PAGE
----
The present text represents one of the earliest discourses of HH the Dalai Lama translated into English. It is hence also a valuable addition to the English language biography for those interested in the evolution of HH the Dalai Lama’s thought and expression, per se. Those readers will discover a remarkable consistency between the concerns, philosophical outlook and even verbal formulations between this text and present oral and written presentations of Buddhist philosophy by HH the Dalai Lama. The same themes are emphasized —the relation between insight and compassion; the centrality of the practice of exchange of self for others; insight into impermanence and mindfulness of death as foundations of practice. The concrete examples to make abstract points for which HH is justly famous are put to effective use here. The canonical sources on which HH the Dalai Lama draws are the same today as they were 1974. This does not so much reflect any stagnation in his thought, which has certainly evolved in response to interaction with western scholars and ideas. Rather it is remarkable testimony to the depth and maturity of his thought and pedagogical and expository abilities over two decades ago.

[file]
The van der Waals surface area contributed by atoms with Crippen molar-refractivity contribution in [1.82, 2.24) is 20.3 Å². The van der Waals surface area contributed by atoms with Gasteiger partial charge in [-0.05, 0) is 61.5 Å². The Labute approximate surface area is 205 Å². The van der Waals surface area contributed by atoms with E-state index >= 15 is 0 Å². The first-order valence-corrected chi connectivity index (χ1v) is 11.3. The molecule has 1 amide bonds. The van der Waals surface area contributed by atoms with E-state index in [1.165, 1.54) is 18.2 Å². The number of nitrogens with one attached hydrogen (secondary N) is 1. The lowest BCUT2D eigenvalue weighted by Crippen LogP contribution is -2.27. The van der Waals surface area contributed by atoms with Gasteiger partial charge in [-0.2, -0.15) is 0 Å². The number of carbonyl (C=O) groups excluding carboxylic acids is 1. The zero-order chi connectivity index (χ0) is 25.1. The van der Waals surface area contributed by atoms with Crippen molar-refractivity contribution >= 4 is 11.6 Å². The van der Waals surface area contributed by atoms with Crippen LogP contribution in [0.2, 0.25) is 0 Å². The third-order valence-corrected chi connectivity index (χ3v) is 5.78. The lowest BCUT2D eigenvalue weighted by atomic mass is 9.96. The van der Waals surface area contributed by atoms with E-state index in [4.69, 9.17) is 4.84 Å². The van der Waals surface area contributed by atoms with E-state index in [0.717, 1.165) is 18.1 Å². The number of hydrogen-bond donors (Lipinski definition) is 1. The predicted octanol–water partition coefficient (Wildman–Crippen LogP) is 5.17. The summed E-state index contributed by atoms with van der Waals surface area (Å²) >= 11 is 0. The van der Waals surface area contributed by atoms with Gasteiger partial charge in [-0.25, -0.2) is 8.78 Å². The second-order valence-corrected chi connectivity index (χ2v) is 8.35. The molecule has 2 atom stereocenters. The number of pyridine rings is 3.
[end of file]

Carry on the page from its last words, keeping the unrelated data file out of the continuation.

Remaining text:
The translation is first rate. Indeed one of the impressive features of this volume is the degree to which the easy conversational style and rhythms of speech of HH the Dalai Lama are preserved in English. This is no mean feat. Those familiar with his oral style could not fail to recognize the author in this English translation. But this stylistic felicity has been achieved without any sacrifice of lexical accuracy. This is Acharya Nyima Tsering’s first published translation, and it augurs well for his career. There is one significant shortcoming of this volume: it is deficient in annotation. The commentary contains numerous quotations from and references to canonical sources. These are almost never bibliographic information on the root text itself or on the career of the author of the root text. The fact that volume is aimed primarily at a lay practitioner audience explains, but does not excuse these lacunae, for the volume is of interest to the scholar as well. Moreover, the serious practitioner can be expected to follow up references and to read further. The lack of appropriate annotation makes this unnecessarily difficult. The volume is well-produced: it is free of errors and clearly typeset. It is an easy book to read and to consult. It is highly recommended for those interested in Buddhism in everyday life, in the bodhisattva ideal, and in the relationship between metaphysics and ethics in Mahayana Buddhism, as well as to anyone interested in the life and teachings of HH the Dalai Lama.